Asthma on the Rise
Asthma is on the rise, especially in Western countries like the United States. On average, 8% of adults and 10% of children have been diagnosed with asthma, and this number continues to grow every year. To put that into perspective, that means about two to three children in every classroom in America experience asthma. That’s pretty staggering when you think about it like that, especially when you consider how much of impact asthma has on daily activities. Symptoms of asthma include difficulty breathing, chest tightness, shortness of breath, wheezing, coughing – especially at night, during exercise, or while laughing. If not treated, asthma can be fatal.
Theories About Why Asthma Cases are Climbing
There are several theories about why there has been such a steep increase in the number of people with asthma since the 1980s. The most prominent hypotheses include:
- Increased household cleanliness, which may ultimately be suppressing children’s developing immune systems and making them more susceptible to autoimmune diseases like asthma and allergies.
- Increased acetaminophen (Tylenol) usage in children. Children are more often given acetaminophen now than aspirin due to the known risk of Reye’s Syndrome in children from aspirin use. The problem with acetaminophen is that it lowers levels of the naturally occurring antioxidant, glutathione, which helps protect the lungs against damage. One study of over 200,000 children ages six to seven years old found a 46% increase in asthma when children are given acetaminophen during their first year of life.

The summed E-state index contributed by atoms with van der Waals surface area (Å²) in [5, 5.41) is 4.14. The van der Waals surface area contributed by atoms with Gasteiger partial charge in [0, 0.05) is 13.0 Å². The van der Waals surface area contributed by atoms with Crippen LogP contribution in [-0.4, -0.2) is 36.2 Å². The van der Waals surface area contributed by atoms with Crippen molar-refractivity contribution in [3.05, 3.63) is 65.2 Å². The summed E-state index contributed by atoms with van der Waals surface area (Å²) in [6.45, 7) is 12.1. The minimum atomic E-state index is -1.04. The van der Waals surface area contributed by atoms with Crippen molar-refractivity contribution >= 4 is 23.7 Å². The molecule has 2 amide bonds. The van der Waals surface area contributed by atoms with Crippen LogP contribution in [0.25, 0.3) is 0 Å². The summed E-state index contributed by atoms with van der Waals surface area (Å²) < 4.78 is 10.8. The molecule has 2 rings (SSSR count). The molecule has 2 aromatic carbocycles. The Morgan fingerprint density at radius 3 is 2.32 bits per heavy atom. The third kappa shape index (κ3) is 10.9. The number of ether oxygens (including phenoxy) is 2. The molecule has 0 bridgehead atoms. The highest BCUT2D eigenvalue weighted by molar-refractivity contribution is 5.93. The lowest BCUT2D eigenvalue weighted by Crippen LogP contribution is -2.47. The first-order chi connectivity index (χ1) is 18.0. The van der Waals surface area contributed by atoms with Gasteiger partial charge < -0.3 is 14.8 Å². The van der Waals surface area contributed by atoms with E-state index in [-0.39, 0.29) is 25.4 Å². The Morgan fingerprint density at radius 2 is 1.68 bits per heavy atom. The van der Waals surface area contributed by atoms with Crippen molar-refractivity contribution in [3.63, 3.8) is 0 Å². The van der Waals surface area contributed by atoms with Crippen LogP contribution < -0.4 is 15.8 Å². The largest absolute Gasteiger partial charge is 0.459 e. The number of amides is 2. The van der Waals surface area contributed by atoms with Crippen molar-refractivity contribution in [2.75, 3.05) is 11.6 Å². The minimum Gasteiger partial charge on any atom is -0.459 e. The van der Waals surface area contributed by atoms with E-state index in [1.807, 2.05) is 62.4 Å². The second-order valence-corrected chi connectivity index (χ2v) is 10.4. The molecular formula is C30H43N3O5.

- Decrease in overall physical activity. Many people – children and adults alike – are more sedentary, and this trend continues to become more problematic every year. A sedentary lifestyle leads to obesity and an overall negative impact on lung strength, among others.
- Vitamin D deficiency in mothers during pregnancy, which has a negative impact on lung growth and development even after birth. Vitamin D is vital for lung and immune system development in utero but can have far-reaching effects even after a child is born.
- Increased use of spray cleaners in the home. The ingredients in many spray cleaners, even natural ones, are lung irritants. Breathing in the fine mist created when cleaning has led to a 50% increase in asthma cases in adults, research shows.
Chiropractic Care for Asthma
With how severe asthma can be, you may be wondering how chiropractic care can help? To understand this, it is helpful to know how chiropractic adjustments work. When you come in to see your chiropractor, they do a series of gentle spinal manipulations meant to put your spine back into proper alignment. In doing so, they are also freeing up pinched or obstructed nerves which were not functioning correctly. Blocked nerves no longer send complete or appropriate signals to your brain. While most people notice this because they begin experiencing pain, these “broken” signals can also impede the natural function of organs. In the case of asthma, this means the lungs may not be expanding as they should. In addition to their regular asthma treatments, many of our patients report that breathing is more comfortable after a chiropractic adjustment, and the severity and frequency of their symptoms are reduced with continued care.
Frank E. Kaden, D.C. Chiropractic Inc. can help you manage your asthma and live a fuller, more active life. We pride ourselves on helping you live life in ways you may not have thought possible due to pain or medical conditions. Contact us today at (310)251-0862 to schedule an appointment!